Emmanuel Lecharny wrote:
On 7/31/10 3:28 AM, Howard Chu wrote:
> Revisiting an old thread...
> I'm definitely seeing our current listener running out of steam on
> servers with more than 12 or so cores, and some work in this direction
> will definitely help. First it would be a good idea to classify all of
> the tasks that the current listener manages, before deciding how to
> divide them among multiple threads.
> The listener is responsible for many events right now:
> signal/shutdown processing
> idle timeout checks
> write timeout checks
> runqueue scheduling
> listener socket events
> threadpool pauses
> client socket read events
> client socket write events
> Splitting the client socket handling across multiple threads will
> bring the greatest improvement in scalability. Just need to check our
> thinking and make sure the remaining division of labor still makes sense.
> There are two cases that annoy me in our current design - why don't we
> just dedicate a thread to each listener socket, and let it block on
> accept() ? That would eliminate a bit of churn in the current select()
I'm not actually convinced that accept() traffic is a significant portion of
our load, so maybe that part can be left as-is.
> Likewise, why don't we just let writer threads block in
> instead of having them ask the listener to listen for writability on
> their socket? Or, if we're using non-blocking sockets, why don't we
> let the writer threads block in their own select call, instead of
> relying on the central thread to do the select and re-dispatch?
If your writer threads block until the socket is writeable, how many
threads will you need to have if many client never read the data ? You
might quickly not have any remaining writing threads available... The
select() is supposed to tell you when a socket is ready to accept more
write, then it's time to select a writing thread to push data into this
socket. You just need a pool of writing thread, and when a writing
thread has pushed data into the socket, then it becomes available for
the next write.
Unfortunately, while what you're describing is perfectly sane, that's not the
way things work right now. Our writer state isn't self-contained, so we can't
just package it up and put it on a queue somewhere. Right now, a single thread
is occupied for the duration of a single operation. If it blocks on a write,
it's stuck until the write timeout expires. Obviously it would be nicer if we
had a saner structure here, but we don't...
> The first, obvious answer is this: when threads are blocked in
> calls like accept(), we can't simply wake them up again for shutdown
> events or other situations. I believe the obvious fix here is to use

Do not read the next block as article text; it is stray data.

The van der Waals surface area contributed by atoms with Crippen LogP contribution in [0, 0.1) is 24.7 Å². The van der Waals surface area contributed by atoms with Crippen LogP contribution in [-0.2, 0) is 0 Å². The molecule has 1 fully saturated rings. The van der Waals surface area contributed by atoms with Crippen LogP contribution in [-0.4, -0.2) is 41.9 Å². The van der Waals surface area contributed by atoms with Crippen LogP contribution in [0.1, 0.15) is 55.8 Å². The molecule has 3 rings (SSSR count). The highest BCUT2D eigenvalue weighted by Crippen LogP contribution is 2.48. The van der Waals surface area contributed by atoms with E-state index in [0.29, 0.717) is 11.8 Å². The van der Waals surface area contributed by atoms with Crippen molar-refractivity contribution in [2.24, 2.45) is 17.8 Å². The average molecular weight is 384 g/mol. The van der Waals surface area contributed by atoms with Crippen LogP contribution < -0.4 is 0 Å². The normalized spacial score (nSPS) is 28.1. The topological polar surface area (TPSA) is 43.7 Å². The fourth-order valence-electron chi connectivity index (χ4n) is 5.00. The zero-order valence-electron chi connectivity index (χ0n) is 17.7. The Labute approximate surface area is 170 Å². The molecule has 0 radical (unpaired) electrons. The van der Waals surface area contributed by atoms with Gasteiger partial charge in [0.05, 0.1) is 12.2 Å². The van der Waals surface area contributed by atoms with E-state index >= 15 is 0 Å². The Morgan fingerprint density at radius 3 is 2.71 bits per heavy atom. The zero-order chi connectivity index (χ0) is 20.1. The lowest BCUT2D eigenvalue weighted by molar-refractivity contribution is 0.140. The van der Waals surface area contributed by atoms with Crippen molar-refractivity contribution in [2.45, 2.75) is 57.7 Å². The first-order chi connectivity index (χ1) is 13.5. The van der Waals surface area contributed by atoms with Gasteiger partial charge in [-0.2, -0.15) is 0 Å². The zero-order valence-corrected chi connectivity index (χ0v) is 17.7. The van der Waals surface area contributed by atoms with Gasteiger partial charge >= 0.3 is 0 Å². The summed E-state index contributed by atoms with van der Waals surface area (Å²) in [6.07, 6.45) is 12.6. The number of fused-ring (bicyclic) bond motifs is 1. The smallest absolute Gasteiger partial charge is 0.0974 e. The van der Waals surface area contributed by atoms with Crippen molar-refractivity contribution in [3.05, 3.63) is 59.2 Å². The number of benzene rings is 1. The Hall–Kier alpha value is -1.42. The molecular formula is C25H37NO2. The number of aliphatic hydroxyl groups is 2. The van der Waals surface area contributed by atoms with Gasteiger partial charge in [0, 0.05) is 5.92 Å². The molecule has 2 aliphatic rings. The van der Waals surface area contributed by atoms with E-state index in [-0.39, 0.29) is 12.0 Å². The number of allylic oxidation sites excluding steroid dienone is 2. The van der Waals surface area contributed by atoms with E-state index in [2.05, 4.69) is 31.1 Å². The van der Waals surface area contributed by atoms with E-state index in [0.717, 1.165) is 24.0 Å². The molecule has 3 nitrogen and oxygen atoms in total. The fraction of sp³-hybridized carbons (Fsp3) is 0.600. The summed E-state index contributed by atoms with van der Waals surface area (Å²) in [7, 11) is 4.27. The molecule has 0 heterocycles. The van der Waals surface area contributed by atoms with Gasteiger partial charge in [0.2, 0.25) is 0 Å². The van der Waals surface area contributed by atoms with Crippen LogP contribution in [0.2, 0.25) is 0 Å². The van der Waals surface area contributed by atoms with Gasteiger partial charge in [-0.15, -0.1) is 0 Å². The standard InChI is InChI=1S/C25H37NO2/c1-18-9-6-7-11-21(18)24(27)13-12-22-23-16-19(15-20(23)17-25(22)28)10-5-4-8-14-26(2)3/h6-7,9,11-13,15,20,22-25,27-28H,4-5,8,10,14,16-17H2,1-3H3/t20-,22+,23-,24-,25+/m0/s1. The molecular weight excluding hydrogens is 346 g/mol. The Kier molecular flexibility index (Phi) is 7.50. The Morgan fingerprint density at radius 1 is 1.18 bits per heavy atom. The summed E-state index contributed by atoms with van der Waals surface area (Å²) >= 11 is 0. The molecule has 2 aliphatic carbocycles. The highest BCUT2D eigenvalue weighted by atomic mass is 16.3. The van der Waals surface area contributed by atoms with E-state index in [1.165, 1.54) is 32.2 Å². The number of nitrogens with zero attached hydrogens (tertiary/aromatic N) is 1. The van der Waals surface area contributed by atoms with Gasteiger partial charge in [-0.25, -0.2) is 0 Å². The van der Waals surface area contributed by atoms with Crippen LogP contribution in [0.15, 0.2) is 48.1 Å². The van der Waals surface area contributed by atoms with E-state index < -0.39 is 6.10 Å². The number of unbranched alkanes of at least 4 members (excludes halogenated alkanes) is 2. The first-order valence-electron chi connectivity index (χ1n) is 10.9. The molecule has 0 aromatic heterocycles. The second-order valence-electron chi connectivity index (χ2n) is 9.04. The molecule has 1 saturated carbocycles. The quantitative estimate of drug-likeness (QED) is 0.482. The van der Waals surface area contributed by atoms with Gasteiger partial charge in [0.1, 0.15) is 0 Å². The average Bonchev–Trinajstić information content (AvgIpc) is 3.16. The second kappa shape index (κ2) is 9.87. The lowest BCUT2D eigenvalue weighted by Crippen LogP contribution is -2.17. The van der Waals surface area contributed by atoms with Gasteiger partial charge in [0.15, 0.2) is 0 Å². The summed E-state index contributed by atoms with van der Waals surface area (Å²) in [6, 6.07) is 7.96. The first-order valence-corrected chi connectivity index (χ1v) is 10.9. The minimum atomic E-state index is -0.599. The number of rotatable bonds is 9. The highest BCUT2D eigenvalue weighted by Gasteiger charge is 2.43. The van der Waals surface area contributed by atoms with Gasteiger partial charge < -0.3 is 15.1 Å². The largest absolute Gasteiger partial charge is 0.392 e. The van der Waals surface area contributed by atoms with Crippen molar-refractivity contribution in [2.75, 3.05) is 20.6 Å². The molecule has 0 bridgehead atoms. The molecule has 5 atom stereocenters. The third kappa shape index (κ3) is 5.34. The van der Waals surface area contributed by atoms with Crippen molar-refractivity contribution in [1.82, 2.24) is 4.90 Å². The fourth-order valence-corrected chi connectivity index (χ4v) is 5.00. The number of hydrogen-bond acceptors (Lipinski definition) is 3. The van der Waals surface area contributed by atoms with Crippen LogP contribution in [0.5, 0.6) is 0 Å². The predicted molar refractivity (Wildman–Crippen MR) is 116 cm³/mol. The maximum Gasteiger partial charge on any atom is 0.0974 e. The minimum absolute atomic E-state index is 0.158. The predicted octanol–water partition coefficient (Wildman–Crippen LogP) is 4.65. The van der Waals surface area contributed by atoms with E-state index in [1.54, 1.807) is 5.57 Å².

> select() in each thread, waiting for both the target fd and the
> wake_sds fd which is written to whenever a signal is caught. Off the
> top of my head I'm not sure, when several threads are selecting on the
> same fd, if they all receive a Readable event or if only one of them
> will. Anyone know?
Why would you have more than one select() ? Wouldn't it be better
have one thread processing the select() and dispatching the operation to
a pool of threads ?
That's what we have right now, and as far as I can see it's a bottleneck that
prevents us from utilizing more than 12 cores. (I could be wrong, and the
bottleneck might actually be in the thread pool manager. I haven't got precise
enough measurements yet to know for sure.)
Here's the situation: suppose you have thousands of clients connected and
active. Even if you have CPUs to spare, the number of connections you can
acknowledge and dispatch is limited by the speed of the single thread that's
processing select(). Even if all it does is walk thru the list of active
descriptors and dispatch a job to the thread pool for each one, it's only
possible to dispatch a fixed number of ops/second, no matter how many other
CPUs there are.
Right now on a 24 core server I'm seeing 48,000 searches/second and 50% CPU
utilization. Adding more clients only seems to increase the overall latency,
but CPU usage and throughput don't increase any further.
Also in the test I'm looking at, some of the issues I pointed to above aren't
even happening. E.g., none of the operations are blocking on write. It's all
about handling read events, nothing else. (So again, maybe it's OK to leave
the current write behavior as-is.)
As I've noted in the past, I can get double the throughput by running two
slapds concurrently, so it's not a question of network or I/O resources. Just
that a single listener thread (and/or a single mutex controlling the thread
pool) will only scale so far, and no further.
All in all, what costs CPU consumption in a server is most certainly
processing of incoming and outgoing requests, not the processing of the
select() operation, no ?
In relative costs, sure, but eventually even the small costs add up.
Im' maybe a bit tainted by Java, but it's really based on the
mechanisms under the hood...
Heh. Indeed. Concurrency issues are the same, no matter what language you use
to dress them up.
One other realization I had is that the current design makes it very easy to
build slapd as either threaded or non-threaded. Pushing too much activity into
other threads would break the non-threaded builds. But at this point, with
even cellphones going dual-core, I have to wonder how important it is to
maintain compatibility for non-threaded slapd builds. ??
-- Howard Chu
CTO, Symas Corp. http://www.symas.com
Director, Highland Sun http://highlandsun.com/hyc/
Chief Architect, OpenLDAP http://www.openldap.org/project/